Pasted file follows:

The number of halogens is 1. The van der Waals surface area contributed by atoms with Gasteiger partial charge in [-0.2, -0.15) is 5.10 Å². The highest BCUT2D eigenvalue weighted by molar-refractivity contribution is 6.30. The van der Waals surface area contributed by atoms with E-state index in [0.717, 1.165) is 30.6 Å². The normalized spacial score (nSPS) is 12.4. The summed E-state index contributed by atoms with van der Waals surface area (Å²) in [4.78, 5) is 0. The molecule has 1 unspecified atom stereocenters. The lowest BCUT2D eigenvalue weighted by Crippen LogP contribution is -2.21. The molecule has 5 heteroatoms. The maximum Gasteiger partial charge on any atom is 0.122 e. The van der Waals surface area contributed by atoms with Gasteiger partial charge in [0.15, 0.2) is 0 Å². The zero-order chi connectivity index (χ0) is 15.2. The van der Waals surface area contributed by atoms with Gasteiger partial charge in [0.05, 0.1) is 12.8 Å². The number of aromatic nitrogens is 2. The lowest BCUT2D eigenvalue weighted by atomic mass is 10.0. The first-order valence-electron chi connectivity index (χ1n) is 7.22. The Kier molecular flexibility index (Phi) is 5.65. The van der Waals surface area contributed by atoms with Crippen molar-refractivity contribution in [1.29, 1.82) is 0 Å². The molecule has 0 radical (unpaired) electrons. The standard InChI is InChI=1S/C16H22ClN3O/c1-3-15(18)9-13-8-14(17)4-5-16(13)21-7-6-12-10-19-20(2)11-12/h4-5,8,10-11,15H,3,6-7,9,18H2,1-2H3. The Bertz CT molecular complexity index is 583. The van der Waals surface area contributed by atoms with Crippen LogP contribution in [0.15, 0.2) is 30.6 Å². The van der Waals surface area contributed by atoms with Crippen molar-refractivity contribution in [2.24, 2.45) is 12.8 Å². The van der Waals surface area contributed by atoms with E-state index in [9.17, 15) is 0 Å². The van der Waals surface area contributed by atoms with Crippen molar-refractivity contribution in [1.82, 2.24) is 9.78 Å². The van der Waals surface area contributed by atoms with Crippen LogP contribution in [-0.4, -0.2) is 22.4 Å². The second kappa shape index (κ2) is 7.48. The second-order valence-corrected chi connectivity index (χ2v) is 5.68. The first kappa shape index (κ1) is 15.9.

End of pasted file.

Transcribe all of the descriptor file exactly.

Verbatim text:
The number of halogens is 1. The van der Waals surface area contributed by atoms with Gasteiger partial charge in [-0.2, -0.15) is 5.10 Å². The highest BCUT2D eigenvalue weighted by molar-refractivity contribution is 6.30. The van der Waals surface area contributed by atoms with E-state index in [0.717, 1.165) is 30.6 Å². The normalized spacial score (nSPS) is 12.4. The summed E-state index contributed by atoms with van der Waals surface area (Å²) in [4.78, 5) is 0. The molecule has 1 unspecified atom stereocenters. The lowest BCUT2D eigenvalue weighted by Crippen LogP contribution is -2.21. The molecule has 5 heteroatoms. The maximum Gasteiger partial charge on any atom is 0.122 e. The van der Waals surface area contributed by atoms with Gasteiger partial charge in [0.15, 0.2) is 0 Å². The zero-order chi connectivity index (χ0) is 15.2. The van der Waals surface area contributed by atoms with Gasteiger partial charge in [0.05, 0.1) is 12.8 Å². The number of aromatic nitrogens is 2. The lowest BCUT2D eigenvalue weighted by atomic mass is 10.0. The first-order valence-electron chi connectivity index (χ1n) is 7.22. The Kier molecular flexibility index (Phi) is 5.65. The van der Waals surface area contributed by atoms with Crippen molar-refractivity contribution in [1.29, 1.82) is 0 Å². The molecule has 0 radical (unpaired) electrons. The standard InChI is InChI=1S/C16H22ClN3O/c1-3-15(18)9-13-8-14(17)4-5-16(13)21-7-6-12-10-19-20(2)11-12/h4-5,8,10-11,15H,3,6-7,9,18H2,1-2H3. The Bertz CT molecular complexity index is 583. The van der Waals surface area contributed by atoms with Crippen LogP contribution in [0.15, 0.2) is 30.6 Å². The van der Waals surface area contributed by atoms with Crippen molar-refractivity contribution in [2.24, 2.45) is 12.8 Å². The van der Waals surface area contributed by atoms with E-state index in [9.17, 15) is 0 Å². The van der Waals surface area contributed by atoms with Crippen molar-refractivity contribution in [1.82, 2.24) is 9.78 Å². The van der Waals surface area contributed by atoms with Crippen LogP contribution in [-0.4, -0.2) is 22.4 Å². The second kappa shape index (κ2) is 7.48. The second-order valence-corrected chi connectivity index (χ2v) is 5.68. The first kappa shape index (κ1) is 15.9.